I agree with you about diet, so crucial !

  2. Tulsi says:

    I have kept rabbits when I was a child, in a large chicken coop (I could easily sit in their bedroom area with them and the door to the run was big enough for adults to go in standing up). Never thought about neutering them or vaccinations. Recently bought two dwarf rabbits (impulse from a pet shop…) and will certainly consider neutering them (2 sisters). They have a 150cm x 25cm indoor cage in my bedroom which they come out of twice a day for a run around (luckily rabbit wee washes off from the duvet cover and I now put a thick blanket over it) and a 190 x 73 cm chicken run in our dining room where I can watch them all day long! In the spring I intend to create an outdoor exercise area for them. They are ever so friendly (well handled in the pet shop, with staff supervision) and seem to be perfectly contented. Its great to see them cuddling up together and amazing how fast they run, how high they jump and how much ground they cover!

    • Tamsin says:

      It’s amazing how we keep animals changes over time, I don’t think we notice in the short term but go back ten or twenty years and the knowledge and advice has changed massively. It sounds like your childhood rabbits were very lucky though, as they had a lovely big space. I see some of the the little hutches still for sale now and wonder how the rabbits fit in, let alone run and jump – which as you say is amazing to watch!

      You may find neutering will help with the litter training which often gets worse as they mature, you don’t notice so much with outdoor bunnies. Vaccination is really important (UK) as myxi seems rife now in the summers and it spreads to pet bunnies very easily.

  3. Janis says:

    I really enjoyed reading the articles on your website, I found them very insiteful. I have two bunnies, a male and a female. Both neutered over a year ago and I want to share how that changed everything! My female : Sandy, I bought from a breeder very young. She was was fun and easy going until she hit adolescence…she was using her litters but not all the time and she became aggressively lovable with my male ( rocky). I bought rocky from a shelter, he was neutered just before I brought him home. I thought with one bunny neutered, there would be no reason to get Sandy neutered…I was soooo wrong! Their introduction was relatively simple, he had been neglected and was very happy to meet Sandy. Sandy happily accepted Rocky after she established that she was boss. I am no expert, and although I try to be well informed, I didn’t didn’t fully understand the implications of NOT neutering Sandy. About two months into the relationship, I notice that Sandy was relentlessly after Rocky to make whoopi. she was about seven months old, she had also become more difficult in general including the litter training but I was told that adolescence would be a difficult time….until she seriously bit Rocky! I understood that things could not continue like this. She was neutered and they were separated during their respective recovery period. I worried that they may never be friends again but I am happy to report that a neutered bunny is a much happier bunny! she loves and cares for Rocky as he returns his love for her…much less whoopi going on, and the litters are respected! Nothing is perfect, but I discovered that Sandy is a bundle of joy, not a wild bully! I hope this helps those who think that neutering is only for controlling baby production as I once believed.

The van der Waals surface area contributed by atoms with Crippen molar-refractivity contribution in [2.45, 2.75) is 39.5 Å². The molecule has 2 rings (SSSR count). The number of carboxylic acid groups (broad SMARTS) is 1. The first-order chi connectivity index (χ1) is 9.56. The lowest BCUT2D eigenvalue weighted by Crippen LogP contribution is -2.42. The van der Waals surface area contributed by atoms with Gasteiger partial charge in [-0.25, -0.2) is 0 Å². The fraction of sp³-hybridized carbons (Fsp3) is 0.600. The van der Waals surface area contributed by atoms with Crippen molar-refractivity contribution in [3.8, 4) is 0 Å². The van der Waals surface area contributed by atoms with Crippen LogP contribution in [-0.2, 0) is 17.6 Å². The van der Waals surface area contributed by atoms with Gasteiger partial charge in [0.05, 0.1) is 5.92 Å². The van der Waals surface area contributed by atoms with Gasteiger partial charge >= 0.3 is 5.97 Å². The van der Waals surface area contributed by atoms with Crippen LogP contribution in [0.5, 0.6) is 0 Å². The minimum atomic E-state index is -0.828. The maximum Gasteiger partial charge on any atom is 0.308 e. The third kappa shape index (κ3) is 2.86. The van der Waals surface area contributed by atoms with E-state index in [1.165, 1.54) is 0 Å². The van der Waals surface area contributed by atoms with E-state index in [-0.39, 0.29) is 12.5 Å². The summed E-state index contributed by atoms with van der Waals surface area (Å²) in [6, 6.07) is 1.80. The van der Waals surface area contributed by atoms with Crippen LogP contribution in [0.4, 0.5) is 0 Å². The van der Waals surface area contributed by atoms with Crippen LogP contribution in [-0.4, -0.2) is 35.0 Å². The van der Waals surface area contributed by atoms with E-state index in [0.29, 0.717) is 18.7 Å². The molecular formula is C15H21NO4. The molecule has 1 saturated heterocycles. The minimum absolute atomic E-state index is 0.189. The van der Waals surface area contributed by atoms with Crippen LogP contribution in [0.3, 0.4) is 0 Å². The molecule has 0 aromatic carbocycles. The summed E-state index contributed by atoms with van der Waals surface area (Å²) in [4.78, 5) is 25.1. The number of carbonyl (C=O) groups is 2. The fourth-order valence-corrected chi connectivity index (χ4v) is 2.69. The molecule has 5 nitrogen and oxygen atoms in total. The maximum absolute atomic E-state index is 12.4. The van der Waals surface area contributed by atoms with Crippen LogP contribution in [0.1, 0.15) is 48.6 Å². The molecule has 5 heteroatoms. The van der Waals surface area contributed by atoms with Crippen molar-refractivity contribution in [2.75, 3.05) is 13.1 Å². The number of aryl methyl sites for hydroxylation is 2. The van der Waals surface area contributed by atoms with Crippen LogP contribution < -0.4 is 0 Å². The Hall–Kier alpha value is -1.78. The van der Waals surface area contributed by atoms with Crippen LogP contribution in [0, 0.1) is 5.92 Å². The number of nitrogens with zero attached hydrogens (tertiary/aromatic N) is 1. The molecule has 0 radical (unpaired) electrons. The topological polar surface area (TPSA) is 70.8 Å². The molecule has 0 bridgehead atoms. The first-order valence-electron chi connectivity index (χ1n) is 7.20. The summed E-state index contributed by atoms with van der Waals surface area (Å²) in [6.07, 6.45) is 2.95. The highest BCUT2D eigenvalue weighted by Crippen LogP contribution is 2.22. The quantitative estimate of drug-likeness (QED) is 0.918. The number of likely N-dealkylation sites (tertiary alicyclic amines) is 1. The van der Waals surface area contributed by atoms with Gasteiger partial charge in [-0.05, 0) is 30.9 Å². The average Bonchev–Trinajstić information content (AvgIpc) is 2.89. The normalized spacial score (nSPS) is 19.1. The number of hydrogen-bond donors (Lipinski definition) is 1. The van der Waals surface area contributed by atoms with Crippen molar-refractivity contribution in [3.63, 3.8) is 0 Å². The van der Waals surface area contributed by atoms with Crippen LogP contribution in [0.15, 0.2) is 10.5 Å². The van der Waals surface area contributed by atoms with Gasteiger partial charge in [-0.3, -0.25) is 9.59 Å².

• Tamsin says:

      Thanks very much for sharing your experience I hope it inspires others reading to go ahead and neuter. It’s quite amazing how much influence hormones have on bunnies behaviour – particularly girls. I’m so glad you got a happy ending with two loved up bunnies that you can enjoy spending time with.

  4. Anggermacan says:

    Maybe you can help me. I was petting my lttile girl today when I noticed her teeth. Her? top teeth are BEHIND her bottom teeth (and she has a tiny chip missing from her bottom one). Aren’t they supposed to be in front? She is 7 weeks old and has always had access to chew toys, hay and pellets. D: I’m really worried. Is this normal(-ish?)? or should I be doing something?

    • Tamsin says:

      Sorry, I missed this when you originally posted. It sounds like they might not line up quite right – a vet would be able to tell you more accurately. Keep a close eye on them because if they don’t wear correctly they can overgrow and the vet will need to file them down. Plenty of hay will help keep them in good condition.